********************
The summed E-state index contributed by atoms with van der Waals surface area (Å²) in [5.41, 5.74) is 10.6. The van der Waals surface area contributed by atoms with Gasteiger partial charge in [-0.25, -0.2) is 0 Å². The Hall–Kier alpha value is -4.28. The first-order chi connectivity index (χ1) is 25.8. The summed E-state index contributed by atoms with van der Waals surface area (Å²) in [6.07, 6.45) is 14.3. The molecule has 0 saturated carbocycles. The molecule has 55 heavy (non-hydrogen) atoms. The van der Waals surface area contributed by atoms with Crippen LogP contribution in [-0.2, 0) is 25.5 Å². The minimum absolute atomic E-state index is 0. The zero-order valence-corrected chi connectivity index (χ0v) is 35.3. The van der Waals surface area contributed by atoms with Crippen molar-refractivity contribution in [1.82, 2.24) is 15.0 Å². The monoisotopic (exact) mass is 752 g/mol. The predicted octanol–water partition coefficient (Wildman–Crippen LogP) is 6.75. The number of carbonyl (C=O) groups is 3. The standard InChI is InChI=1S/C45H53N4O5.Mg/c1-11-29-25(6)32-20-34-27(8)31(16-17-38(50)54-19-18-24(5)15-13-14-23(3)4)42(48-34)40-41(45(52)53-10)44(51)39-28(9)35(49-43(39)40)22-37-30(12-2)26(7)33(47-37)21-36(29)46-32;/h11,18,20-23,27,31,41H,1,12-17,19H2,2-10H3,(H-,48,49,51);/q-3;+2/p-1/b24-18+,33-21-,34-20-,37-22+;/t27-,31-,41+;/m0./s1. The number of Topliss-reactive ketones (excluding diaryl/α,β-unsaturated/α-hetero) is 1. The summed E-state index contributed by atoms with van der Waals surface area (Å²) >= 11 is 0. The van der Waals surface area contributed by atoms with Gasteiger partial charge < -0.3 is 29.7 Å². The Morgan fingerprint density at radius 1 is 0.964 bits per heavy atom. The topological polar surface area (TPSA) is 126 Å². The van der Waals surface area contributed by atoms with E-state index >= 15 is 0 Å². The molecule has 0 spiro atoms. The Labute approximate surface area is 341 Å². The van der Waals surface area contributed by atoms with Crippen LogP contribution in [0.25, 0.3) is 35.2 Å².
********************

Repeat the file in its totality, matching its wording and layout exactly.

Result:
The summed E-state index contributed by atoms with van der Waals surface area (Å²) in [5.41, 5.74) is 10.6. The van der Waals surface area contributed by atoms with Gasteiger partial charge in [-0.25, -0.2) is 0 Å². The Hall–Kier alpha value is -4.28. The first-order chi connectivity index (χ1) is 25.8. The summed E-state index contributed by atoms with van der Waals surface area (Å²) in [6.07, 6.45) is 14.3. The molecule has 0 saturated carbocycles. The molecule has 55 heavy (non-hydrogen) atoms. The van der Waals surface area contributed by atoms with Crippen LogP contribution in [-0.2, 0) is 25.5 Å². The minimum absolute atomic E-state index is 0. The zero-order valence-corrected chi connectivity index (χ0v) is 35.3. The van der Waals surface area contributed by atoms with Crippen molar-refractivity contribution in [1.82, 2.24) is 15.0 Å². The monoisotopic (exact) mass is 752 g/mol. The predicted octanol–water partition coefficient (Wildman–Crippen LogP) is 6.75. The number of carbonyl (C=O) groups is 3. The standard InChI is InChI=1S/C45H53N4O5.Mg/c1-11-29-25(6)32-20-34-27(8)31(16-17-38(50)54-19-18-24(5)15-13-14-23(3)4)42(48-34)40-41(45(52)53-10)44(51)39-28(9)35(49-43(39)40)22-37-30(12-2)26(7)33(47-37)21-36(29)46-32;/h11,18,20-23,27,31,41H,1,12-17,19H2,2-10H3,(H-,48,49,51);/q-3;+2/p-1/b24-18+,33-21-,34-20-,37-22+;/t27-,31-,41+;/m0./s1. The number of Topliss-reactive ketones (excluding diaryl/α,β-unsaturated/α-hetero) is 1. The summed E-state index contributed by atoms with van der Waals surface area (Å²) >= 11 is 0. The van der Waals surface area contributed by atoms with Gasteiger partial charge < -0.3 is 29.7 Å². The Morgan fingerprint density at radius 1 is 0.964 bits per heavy atom. The topological polar surface area (TPSA) is 126 Å². The van der Waals surface area contributed by atoms with E-state index >= 15 is 0 Å². The molecule has 0 spiro atoms. The Labute approximate surface area is 341 Å². The van der Waals surface area contributed by atoms with Crippen LogP contribution in [0.25, 0.3) is 35.2 Å².